Daily low-dose aspirin, from as early as the sixth week of pregnancy through the 36th week, may lower the risk for preterm birth among first-time mothers, suggests a study funded by the National Institutes of Health.
Children born to mothers who both drank and smoked beyond the first trimester of pregnancy have a 12-fold increased risk for Sudden Infant Death Syndrome (SIDS) compared to those unexposed or only exposed in the first trimester of pregnancy, according to a new study supported by the National Institutes of Health.
NIH study suggests higher air pollution exposure during second pregnancy may increase preterm birth risk
Pregnant women who are exposed to higher air pollution levels during their second pregnancy, compared to their first one, may be at greater risk of preterm birth, according to researchers at the National Institutes of Health.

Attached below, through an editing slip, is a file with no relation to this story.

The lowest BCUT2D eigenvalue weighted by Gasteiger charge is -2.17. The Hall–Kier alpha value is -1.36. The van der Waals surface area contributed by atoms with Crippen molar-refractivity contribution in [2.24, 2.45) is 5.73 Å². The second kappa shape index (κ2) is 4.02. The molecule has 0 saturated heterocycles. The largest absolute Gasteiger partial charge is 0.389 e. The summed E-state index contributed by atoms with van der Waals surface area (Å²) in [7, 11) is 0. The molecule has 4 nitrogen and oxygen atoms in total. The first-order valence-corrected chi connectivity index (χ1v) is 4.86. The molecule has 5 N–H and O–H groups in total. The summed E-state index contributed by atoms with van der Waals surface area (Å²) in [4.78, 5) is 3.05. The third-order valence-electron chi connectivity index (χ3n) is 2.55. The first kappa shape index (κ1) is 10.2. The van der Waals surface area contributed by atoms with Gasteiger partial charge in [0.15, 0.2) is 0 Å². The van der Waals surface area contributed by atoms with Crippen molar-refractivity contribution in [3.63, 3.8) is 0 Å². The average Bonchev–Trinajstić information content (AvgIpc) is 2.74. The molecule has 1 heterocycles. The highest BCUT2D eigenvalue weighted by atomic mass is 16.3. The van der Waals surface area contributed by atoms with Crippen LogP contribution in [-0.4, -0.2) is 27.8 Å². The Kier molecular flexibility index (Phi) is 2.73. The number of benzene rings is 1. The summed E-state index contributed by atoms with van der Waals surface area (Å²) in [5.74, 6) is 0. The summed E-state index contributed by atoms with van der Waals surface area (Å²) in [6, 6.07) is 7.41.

A National Institutes of Health analysis of the Infections that can affect the health of the pregnant woman, the pregnancy, and the baby after delivery.
For women in resource-poor settings, taking a certain daily nutritional supplement before conception or in early pregnancy may provide enough of a boost to improve growth of the fetus, according to a study funded by the National Institutes of Health.
A first-time mother’s risk of pelvic floor disorders is strongly associated with how her baby is delivered, according to a study funded by the National Institutes of Health.
Scientists at the National Institutes of Health, along with members of the international Premenopausal Breast Cancer Collaborative Group, found breast cancer risk increases in the years after a birth, with the highest risk of developing the disease about five years later.